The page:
Megan Greene has been appointed by Chancellor Jeremy Hunt to the Bank of England’s interest rate-setting committee, replacing top dove Silvana Tenreyro from 5 July.
Greene will join the Bank’s Monetary Policy Committee (MPC) from consultancy Kroll, where she has been global chief economist and a regular columnist for the Financial Times.
The Treasury announced the decision today, praising Greene for her “wide experience across financial markets and the real economy”, which “will bring valuable new expertise to the MPC”.
In a recent column in the pink broadsheet, she used the Eagles song “Hotel California” to describe quantitative easing – central banks’ printing money via bond purchases – as a measure which can be paused but ultimately never really taken off the table entirely.
“I’m honoured and thrilled to have the opportunity to contribute to the policy debate at the Bank of England as an external member of the MPC. It will be a privilege and a challenge to help address some of the key monetary policy challenges of our time,” Greene said today.
Greene will be an external member of the MPC, meaning she can retain most of her existing duties. She is a senior fellow at the Watson Institute for International and Public Affairs at Brown University and a board member of the Academic Advisory Committee at the San Francisco Fed.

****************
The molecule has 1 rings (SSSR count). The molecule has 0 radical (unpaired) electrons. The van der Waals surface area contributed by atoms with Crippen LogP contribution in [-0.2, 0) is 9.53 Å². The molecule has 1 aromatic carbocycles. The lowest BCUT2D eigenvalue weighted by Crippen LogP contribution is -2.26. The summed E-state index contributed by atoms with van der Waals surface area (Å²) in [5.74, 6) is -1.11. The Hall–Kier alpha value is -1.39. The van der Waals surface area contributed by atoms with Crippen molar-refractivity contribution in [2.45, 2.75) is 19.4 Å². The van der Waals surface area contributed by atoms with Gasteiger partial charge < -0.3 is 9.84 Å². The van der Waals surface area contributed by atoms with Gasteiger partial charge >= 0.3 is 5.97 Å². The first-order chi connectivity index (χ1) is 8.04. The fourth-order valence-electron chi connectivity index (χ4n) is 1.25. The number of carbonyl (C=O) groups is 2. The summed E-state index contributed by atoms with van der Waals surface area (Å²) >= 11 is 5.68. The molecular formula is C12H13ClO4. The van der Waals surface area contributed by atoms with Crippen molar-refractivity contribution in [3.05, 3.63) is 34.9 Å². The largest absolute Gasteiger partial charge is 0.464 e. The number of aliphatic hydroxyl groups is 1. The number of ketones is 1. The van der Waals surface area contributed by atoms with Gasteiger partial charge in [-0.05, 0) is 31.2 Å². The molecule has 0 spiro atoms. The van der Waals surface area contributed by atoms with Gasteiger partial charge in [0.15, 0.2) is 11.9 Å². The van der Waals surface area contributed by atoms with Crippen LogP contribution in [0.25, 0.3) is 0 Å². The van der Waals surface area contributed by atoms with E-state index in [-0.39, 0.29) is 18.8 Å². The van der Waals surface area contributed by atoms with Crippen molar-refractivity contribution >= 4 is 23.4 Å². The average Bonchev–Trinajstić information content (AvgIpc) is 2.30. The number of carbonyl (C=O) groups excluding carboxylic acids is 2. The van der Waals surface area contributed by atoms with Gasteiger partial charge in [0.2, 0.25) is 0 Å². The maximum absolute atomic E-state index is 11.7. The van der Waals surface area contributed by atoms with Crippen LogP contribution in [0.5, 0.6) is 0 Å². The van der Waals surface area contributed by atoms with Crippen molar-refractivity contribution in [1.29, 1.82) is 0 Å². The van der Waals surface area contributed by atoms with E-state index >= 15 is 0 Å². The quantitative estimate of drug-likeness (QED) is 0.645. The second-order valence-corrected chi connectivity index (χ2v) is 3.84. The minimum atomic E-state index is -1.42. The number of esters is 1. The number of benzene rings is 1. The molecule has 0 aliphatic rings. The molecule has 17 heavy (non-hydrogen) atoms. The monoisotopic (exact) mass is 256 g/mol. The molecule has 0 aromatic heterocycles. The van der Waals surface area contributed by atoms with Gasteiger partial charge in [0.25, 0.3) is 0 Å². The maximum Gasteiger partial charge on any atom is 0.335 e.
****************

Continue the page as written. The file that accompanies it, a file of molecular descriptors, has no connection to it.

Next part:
Outgoing MPC member Tenreyro has emerged as the Bank’s loudest backer of keeping monetary policy loose since joining the group in July 2017.
Tenreyro has voted to keep interest rates – which have risen eleven times in a row to a post-financial crisis high of 4.25 per cent – unchanged at each of the last two meetings.
Tenreyro’s dovish mantle is likely to be taken up by recently appointed MPC member Swati Dhingra, who also rallied behind leaving rates alone at the Bank’s last meeting.
Bank governor Andrew Bailey, who casts the deciding vote if the MPC is tied on what to do with interest rates, said Tenreyro “has made a tremendous contribution to the work of the MPC over the past six years. I would like to extend my thanks and wish her all the best for the future.”
Their next meeting is on 11 May and will be accompanied by new forecasts on where the UK economy is heading.